The Moon Shines Next to Venus and the Beehive Cluster

( Observe the fascinating trio of the thin crescent Moon, dazzling Venus, and the subtle Beehive star cluster adorning this week’s sky! )

The close approach of the Moon and Venus

The 26-day-old Moon will meet Venus on Monday, September 14, 2020, at 6:23 GMT. The waning crescent Moon and the dazzling “morning star” will pass within 4°21' of each other, shining at a magnitude of -10.6 and -4.1, respectively. The stars of the constellation Cancer will surround them on that night.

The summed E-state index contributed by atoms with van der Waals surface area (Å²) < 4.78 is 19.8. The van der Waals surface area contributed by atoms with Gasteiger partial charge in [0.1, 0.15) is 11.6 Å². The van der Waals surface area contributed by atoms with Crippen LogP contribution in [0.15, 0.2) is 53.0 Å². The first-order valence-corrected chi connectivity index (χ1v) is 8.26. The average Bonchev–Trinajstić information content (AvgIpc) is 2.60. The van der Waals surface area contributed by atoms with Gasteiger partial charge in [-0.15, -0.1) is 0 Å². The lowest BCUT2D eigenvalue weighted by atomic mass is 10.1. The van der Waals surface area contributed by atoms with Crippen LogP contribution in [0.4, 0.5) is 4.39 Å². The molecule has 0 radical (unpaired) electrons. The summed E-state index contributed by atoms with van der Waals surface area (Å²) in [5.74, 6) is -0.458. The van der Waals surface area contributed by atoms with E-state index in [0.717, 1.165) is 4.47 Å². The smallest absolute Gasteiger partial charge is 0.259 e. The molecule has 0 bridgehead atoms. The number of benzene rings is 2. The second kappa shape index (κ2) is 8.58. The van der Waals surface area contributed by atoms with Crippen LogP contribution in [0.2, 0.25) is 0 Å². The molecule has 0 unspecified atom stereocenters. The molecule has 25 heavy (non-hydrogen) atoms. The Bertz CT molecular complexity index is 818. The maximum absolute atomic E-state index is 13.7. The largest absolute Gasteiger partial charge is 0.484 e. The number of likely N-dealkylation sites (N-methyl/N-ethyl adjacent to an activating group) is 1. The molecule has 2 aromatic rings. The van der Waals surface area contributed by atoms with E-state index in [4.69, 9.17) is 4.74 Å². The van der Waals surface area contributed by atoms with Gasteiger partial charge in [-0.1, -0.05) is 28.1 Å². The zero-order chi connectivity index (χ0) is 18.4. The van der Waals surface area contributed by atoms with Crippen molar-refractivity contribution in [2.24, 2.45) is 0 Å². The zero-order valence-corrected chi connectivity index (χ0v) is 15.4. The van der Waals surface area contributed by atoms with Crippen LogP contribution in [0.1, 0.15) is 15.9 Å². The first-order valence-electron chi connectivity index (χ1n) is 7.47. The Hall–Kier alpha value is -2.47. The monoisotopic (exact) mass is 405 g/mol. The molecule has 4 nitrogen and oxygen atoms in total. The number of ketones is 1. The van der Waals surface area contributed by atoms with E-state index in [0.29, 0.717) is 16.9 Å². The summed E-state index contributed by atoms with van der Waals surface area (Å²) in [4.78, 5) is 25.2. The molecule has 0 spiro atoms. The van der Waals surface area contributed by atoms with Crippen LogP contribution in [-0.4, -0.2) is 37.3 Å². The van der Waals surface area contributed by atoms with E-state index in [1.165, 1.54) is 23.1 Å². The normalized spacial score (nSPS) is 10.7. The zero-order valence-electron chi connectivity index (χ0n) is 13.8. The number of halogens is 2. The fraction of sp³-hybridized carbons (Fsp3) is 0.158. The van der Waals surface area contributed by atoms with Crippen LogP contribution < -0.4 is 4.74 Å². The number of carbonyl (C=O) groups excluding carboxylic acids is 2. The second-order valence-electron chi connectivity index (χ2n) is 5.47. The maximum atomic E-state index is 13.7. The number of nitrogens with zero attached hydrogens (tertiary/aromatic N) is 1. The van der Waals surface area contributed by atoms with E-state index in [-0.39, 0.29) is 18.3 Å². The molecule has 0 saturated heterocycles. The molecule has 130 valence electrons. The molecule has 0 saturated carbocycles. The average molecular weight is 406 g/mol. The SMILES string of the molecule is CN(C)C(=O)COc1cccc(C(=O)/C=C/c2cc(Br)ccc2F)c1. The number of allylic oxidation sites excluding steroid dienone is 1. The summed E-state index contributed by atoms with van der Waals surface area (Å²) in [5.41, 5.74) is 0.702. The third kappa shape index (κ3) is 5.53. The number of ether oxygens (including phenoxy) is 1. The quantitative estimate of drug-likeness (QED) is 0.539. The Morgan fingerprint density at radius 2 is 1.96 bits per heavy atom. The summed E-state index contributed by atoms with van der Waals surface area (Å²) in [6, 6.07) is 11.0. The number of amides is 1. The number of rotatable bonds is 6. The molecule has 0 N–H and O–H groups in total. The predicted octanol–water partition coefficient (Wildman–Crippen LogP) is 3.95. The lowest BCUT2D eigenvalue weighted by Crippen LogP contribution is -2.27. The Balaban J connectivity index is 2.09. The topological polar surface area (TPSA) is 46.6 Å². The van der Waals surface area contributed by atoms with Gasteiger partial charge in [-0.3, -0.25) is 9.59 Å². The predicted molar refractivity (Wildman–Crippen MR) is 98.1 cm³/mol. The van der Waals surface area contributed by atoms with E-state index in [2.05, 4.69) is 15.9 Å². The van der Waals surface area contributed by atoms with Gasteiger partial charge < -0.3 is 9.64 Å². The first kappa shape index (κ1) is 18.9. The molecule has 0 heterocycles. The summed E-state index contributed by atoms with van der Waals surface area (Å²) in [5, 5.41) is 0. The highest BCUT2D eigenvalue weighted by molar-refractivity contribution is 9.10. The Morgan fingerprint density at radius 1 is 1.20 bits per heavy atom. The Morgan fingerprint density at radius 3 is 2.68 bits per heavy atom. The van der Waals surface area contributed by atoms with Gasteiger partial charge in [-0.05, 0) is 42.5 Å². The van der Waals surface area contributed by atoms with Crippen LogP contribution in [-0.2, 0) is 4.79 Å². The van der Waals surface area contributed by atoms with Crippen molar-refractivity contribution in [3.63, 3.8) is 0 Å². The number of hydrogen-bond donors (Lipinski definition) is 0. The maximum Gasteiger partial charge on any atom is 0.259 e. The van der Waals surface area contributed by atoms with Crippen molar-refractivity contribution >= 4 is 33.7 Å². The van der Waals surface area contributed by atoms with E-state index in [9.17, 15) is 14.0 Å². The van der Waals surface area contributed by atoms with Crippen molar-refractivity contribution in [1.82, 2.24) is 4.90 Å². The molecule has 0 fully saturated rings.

The Beehive Cluster

On September 14, 2020, the Moon and Venus will shine close to the Beehive star cluster, also known as Praesepe (Latin for “manger”) or M44. It is a group of gravitationally bound stars that were born from the same star-forming nebulae. The Beehive is one of the closest open clusters to the Solar System and includes approximately 1,000 stars. However, it’s rather faint: its brightest star is Epsilon Cancri (also called Meleph) with an apparent visual magnitude of 6.29, which is scarcely visible to the unaided eye.

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